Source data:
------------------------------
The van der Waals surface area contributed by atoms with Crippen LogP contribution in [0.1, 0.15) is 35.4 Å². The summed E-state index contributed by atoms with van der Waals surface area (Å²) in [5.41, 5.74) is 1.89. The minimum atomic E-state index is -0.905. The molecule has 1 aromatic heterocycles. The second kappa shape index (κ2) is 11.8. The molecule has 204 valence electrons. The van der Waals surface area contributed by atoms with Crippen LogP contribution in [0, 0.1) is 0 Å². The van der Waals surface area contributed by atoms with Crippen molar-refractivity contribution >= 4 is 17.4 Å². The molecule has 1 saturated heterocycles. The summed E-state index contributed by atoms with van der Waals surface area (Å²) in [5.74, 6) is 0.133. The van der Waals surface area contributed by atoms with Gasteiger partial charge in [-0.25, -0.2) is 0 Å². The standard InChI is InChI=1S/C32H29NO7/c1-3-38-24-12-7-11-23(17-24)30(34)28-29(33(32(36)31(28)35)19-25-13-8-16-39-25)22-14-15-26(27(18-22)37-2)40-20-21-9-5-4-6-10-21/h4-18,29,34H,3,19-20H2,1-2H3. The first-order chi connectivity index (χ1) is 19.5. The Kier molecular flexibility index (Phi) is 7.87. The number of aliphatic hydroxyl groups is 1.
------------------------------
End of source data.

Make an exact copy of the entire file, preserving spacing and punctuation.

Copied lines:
The van der Waals surface area contributed by atoms with Crippen LogP contribution in [0.1, 0.15) is 35.4 Å². The summed E-state index contributed by atoms with van der Waals surface area (Å²) in [5.41, 5.74) is 1.89. The minimum atomic E-state index is -0.905. The molecule has 1 aromatic heterocycles. The second kappa shape index (κ2) is 11.8. The molecule has 204 valence electrons. The van der Waals surface area contributed by atoms with Crippen LogP contribution in [0, 0.1) is 0 Å². The van der Waals surface area contributed by atoms with Crippen molar-refractivity contribution >= 4 is 17.4 Å². The molecule has 1 saturated heterocycles. The summed E-state index contributed by atoms with van der Waals surface area (Å²) in [5.74, 6) is 0.133. The van der Waals surface area contributed by atoms with Gasteiger partial charge in [-0.25, -0.2) is 0 Å². The standard InChI is InChI=1S/C32H29NO7/c1-3-38-24-12-7-11-23(17-24)30(34)28-29(33(32(36)31(28)35)19-25-13-8-16-39-25)22-14-15-26(27(18-22)37-2)40-20-21-9-5-4-6-10-21/h4-18,29,34H,3,19-20H2,1-2H3. The first-order chi connectivity index (χ1) is 19.5. The Kier molecular flexibility index (Phi) is 7.87. The number of aliphatic hydroxyl groups is 1.